At the Double Exposure Film Festival’s opening night event, National Security Agency (NSA) whistleblower Reality Winner spoke to the audience in her first public appearance since being released from prison in early June.
The film festival, hosted by news organization 100Reporters and now in its seventh year, kicked off with a screening of Sonia Kennebeck’s documentary “United States v. Reality Winner.” The screening, which could be attended both in person in Washington, D.C. and streamed virtually, was followed by a discussion with Winner herself, her mother Billie Winner-Davis and sister Brittany Davis, as well as Winner’s attorney Alison Grinter Allen and film producer Ines Hofmann Kanna.
Kennebeck’s gripping and moving film follows Winner’s journey after she decided to leak a classified document that showed evidence of widespread attempts by Russians to interfere with the 2016 U.S. elections. Winner came across the document while working for the NSA as a cryptologic linguist and anonymously sent it to a news outlet, but her identity was tracked down and Winner was questioned by the FBI in 2017. She was later arrested and charged under the Espionage Act. The audio and a reenactment of the FBI questioning in Winner’s Georgia home is interspersed with segments featuring Winner-Davis, her husband Gary Davis, and Winner’s friends and supporters.
The audience learns more about Winner and her life before joining the Air Force and working for the NSA: interviews with her sister Brittany Winner display their strong bond and shared sense of humor. The film showcases Davis and Winner-Davis’ unceasing fight to advocate for their daughter, who was sentenced to 63 months in prison and 3 years of supervised release in 2018 after pleading guilty. This is the longest sentence handed down for “an unauthorized release of government information to the media,” the film tells viewers. Featured in the film to give firsthand knowledge on the Espionage Act are other intelligence community whistleblowers Edward Snowden, John Kiriakou, and Thomas Drake.
The documentary provided updates about Reality at the time of its release, explaining that she contracted COVID-19 in the Texas federal prison she was held in. However, attendees of the post-screening conversation got to see Winner sitting next to her mother, safely in her parents’ home. The Winner-Davis family members, along with Allen and Kanna, joined the conversation via Zoom, while Tetiana Anderson of Brown Paper Bag Media moderated the discussion with Kennebeck in person.
During the conversation, Winner-Davis said she is “thrilled” to have Winner back home in the home confinement stage of her sentence. She mentioned that Winner wears a heavy ankle monitor, a constant reminder of her limitations and many restrictions that she still has to comply with until November, when she begins the 3 years of supervised release. Yet even when this stage begins, Winner will have to comply with rules and restrictions to fulfill certain requirements of the supervised release. Allen, Winner-Davis, and Brittany Winner all mentioned their quest to catch President Biden’s attention and urge him to pardon Winner, since she is still not yet free.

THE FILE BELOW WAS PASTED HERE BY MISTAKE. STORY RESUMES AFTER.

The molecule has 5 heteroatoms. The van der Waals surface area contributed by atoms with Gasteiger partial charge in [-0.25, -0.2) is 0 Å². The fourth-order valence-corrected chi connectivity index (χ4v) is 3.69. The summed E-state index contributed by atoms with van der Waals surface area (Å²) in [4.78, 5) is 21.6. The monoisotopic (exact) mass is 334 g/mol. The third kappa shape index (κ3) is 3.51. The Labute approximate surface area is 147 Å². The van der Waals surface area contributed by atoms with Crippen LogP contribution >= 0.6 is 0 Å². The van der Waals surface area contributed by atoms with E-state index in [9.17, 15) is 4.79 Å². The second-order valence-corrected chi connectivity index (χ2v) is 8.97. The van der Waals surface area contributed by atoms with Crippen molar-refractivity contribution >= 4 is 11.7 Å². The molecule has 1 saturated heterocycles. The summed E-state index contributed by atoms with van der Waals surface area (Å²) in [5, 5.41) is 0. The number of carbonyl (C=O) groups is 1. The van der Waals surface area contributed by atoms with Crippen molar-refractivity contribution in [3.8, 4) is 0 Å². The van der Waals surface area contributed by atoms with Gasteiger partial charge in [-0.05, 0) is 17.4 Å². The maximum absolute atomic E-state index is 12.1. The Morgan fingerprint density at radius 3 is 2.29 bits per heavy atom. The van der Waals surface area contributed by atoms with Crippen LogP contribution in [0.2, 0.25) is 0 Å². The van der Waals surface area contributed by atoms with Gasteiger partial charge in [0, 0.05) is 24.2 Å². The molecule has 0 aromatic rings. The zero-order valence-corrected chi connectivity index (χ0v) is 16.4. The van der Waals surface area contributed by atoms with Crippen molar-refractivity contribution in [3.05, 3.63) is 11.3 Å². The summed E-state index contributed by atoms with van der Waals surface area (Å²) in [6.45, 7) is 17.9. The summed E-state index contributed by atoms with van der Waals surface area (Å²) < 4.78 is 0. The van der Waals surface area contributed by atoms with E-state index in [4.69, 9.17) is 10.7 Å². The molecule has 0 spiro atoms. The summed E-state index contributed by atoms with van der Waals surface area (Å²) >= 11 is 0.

Anderson asked Brittany Winner about the importance of communication, especially since personal text conversations between the sisters was a big point of contention in the trial and featured in the documentary. She talked about how they understand that they are still being monitored to this day and provided insight into how she and her sister communicated while Winner was incarcerated. Brittany Winner urged the audience to be thoughtful about the ways in which they communicate and who might be privy to those conversations. Overall, she expressed happiness to have her sister back and relief in knowing that Winner was at home, safe, and available to message every day, albeit under the cloud of surveillance. “I have hope for the future,” Brittany Winner said about advocating for a pardon for her sister.
Kennebeck said that this is the first time she was able to view her film with an in-person audience and talked about her personal interest in whistleblowers. Kanna said that issues of government surveillance should be on the public’s minds and hopes that the film raises awareness of such issues — in the same vein, Kennebeck noted that she’s not sure that people would believe this story if it had not been immortalized as a documentary and people couldn’t see it for themselves.
Kennebeck discussed her directorial process and the specifics of making this film. Additionally, she talked about whistleblowers in the intelligence community and how case outcomes like the one in Winner’s case have the potential to have a chilling effect on other whistleblowers who might want to come forward. The takeaway from her film? Have courage. “What is the society we all want to have?” Kennebeck asked the audience.
At the end of the question-and-answer session, the audience got to hear from Reality Winner herself. She expressed gratitude for anyone interested in her story and thanked her family and attorney for their support. Winner also recognized Kennebeck and the momentous public screening of the documentary. “I wish this was not a story about me,” Winner said, but continued to give thanks for everyone’s support.
The Double Exposure Film Festival will continue until the closing event on October 17. The event also includes panels during the day featuring journalists and filmmakers that cover a variety of topics. WNN readers can get tickets to the virtual film festival using the discounted code: WHISTLEBLOWER.